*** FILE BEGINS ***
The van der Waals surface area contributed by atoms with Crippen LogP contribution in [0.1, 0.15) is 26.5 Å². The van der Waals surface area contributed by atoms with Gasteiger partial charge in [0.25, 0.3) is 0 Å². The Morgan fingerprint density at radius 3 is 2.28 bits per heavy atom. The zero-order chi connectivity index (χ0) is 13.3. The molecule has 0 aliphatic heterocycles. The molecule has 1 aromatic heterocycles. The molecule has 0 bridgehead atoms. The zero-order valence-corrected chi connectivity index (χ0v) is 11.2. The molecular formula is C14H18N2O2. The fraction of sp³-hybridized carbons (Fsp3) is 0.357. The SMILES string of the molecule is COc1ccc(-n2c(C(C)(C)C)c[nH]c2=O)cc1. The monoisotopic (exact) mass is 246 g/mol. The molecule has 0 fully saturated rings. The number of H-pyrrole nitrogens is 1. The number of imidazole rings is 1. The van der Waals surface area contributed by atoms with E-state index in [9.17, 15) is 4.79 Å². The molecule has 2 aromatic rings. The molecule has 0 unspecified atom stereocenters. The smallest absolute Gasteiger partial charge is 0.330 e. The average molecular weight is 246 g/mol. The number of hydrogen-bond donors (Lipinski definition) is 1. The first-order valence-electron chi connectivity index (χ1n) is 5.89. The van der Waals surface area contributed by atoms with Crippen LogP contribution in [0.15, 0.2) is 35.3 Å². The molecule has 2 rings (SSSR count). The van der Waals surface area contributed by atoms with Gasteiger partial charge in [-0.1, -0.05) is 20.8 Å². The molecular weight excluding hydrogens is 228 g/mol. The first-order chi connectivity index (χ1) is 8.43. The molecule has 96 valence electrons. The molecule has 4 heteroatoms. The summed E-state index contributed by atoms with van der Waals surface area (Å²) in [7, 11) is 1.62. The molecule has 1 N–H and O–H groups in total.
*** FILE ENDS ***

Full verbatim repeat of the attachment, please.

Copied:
The van der Waals surface area contributed by atoms with Crippen LogP contribution in [0.1, 0.15) is 26.5 Å². The van der Waals surface area contributed by atoms with Gasteiger partial charge in [0.25, 0.3) is 0 Å². The Morgan fingerprint density at radius 3 is 2.28 bits per heavy atom. The zero-order chi connectivity index (χ0) is 13.3. The molecule has 0 aliphatic heterocycles. The molecule has 1 aromatic heterocycles. The molecule has 0 bridgehead atoms. The zero-order valence-corrected chi connectivity index (χ0v) is 11.2. The molecular formula is C14H18N2O2. The fraction of sp³-hybridized carbons (Fsp3) is 0.357. The SMILES string of the molecule is COc1ccc(-n2c(C(C)(C)C)c[nH]c2=O)cc1. The monoisotopic (exact) mass is 246 g/mol. The molecule has 0 fully saturated rings. The number of H-pyrrole nitrogens is 1. The number of imidazole rings is 1. The van der Waals surface area contributed by atoms with E-state index in [9.17, 15) is 4.79 Å². The molecule has 2 aromatic rings. The molecule has 0 unspecified atom stereocenters. The smallest absolute Gasteiger partial charge is 0.330 e. The average molecular weight is 246 g/mol. The number of hydrogen-bond donors (Lipinski definition) is 1. The first-order valence-electron chi connectivity index (χ1n) is 5.89. The van der Waals surface area contributed by atoms with Crippen LogP contribution in [0.15, 0.2) is 35.3 Å². The molecule has 2 rings (SSSR count). The van der Waals surface area contributed by atoms with Gasteiger partial charge in [-0.1, -0.05) is 20.8 Å². The molecular weight excluding hydrogens is 228 g/mol. The first-order chi connectivity index (χ1) is 8.43. The molecule has 96 valence electrons. The molecule has 4 heteroatoms. The summed E-state index contributed by atoms with van der Waals surface area (Å²) in [7, 11) is 1.62. The molecule has 1 N–H and O–H groups in total.